Something that I have noticed over the last few weeks, is how plagiarism seems to become a hot topic at this time of year, with lots of activity about it on Twitter, mailing lists, and other people’s blogs, and then it will drop off the radar until a similar time next year.
Obviously this is a time of the year where for many courses, they are coming to an end, and work is being submitted and assessed and there will be a connection here, but it does highlight to me, how many people seem to deal with plagiarism retrospectively (e.g. deal with it once they have detected it) rather than my preferred method which is to tackle it throughout the year in a preventative manner, and hopefully find your self in a situation where you don’t detect any plagiarised work, when you come to this mad few weeks at the end of the academic year.
Surely, the issue of plagiarism deterrence should be started as early as enrolment on courses and as part of the induction process, so the social media activity around plagiarism should peak in the late summer and early autumn, rather than now.
People often ask me when the best time is to educate learners about plagiarism, to which I respond as early as possible. I would bring it up at the start of the course when students are enrolling, to make sure they know that they are signing up for a course where plagiarism won’t be tolerated. I would then provide them with a brief element of introduction to this area of work during induction, but I wouldn’t cover it fully, as during induction they have so much information thrown at them, it isn’t the best time to deal with this, instead I would wait until the first piece of assessed work is issued, and educate the learners then, this way I can use real examples based on that piece of work, and there is less chance of them forgetting. Another question is about whose responsibility is it to educate the learners, and many organisations will have a dedicated person or team that will go round providing the training, but to me it should be everyones responsibility and the subject tutor is the most obvious person to deliver that element of the support.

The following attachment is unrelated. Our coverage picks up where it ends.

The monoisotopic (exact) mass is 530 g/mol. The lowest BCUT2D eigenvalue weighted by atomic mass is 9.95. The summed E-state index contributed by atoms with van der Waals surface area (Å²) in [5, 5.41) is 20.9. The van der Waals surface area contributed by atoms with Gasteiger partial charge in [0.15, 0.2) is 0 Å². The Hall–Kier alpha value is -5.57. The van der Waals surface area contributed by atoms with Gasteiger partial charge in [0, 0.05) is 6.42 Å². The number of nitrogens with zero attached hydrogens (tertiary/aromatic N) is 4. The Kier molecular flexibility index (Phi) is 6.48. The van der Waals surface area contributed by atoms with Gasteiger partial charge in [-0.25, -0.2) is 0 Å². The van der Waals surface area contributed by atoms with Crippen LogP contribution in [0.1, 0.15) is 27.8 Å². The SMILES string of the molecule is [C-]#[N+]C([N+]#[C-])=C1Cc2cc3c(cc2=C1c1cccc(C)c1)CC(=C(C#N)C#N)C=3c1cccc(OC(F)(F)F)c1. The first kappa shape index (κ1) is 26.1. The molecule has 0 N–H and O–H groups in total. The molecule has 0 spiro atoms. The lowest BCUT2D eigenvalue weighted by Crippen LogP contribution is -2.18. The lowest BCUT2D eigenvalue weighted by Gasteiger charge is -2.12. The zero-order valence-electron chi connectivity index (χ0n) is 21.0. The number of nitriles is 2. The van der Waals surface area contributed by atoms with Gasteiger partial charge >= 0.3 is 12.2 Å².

The University of Bergen, have as part of their plagiarism deterrence practice, produced this video, which captures some of the ideas quite nicely.
I wish I could bring in a swat team, to deal with a suspected cheat – they wouldn’t do that again.
Thanks to David Hopkins blog post, that alerted me to this video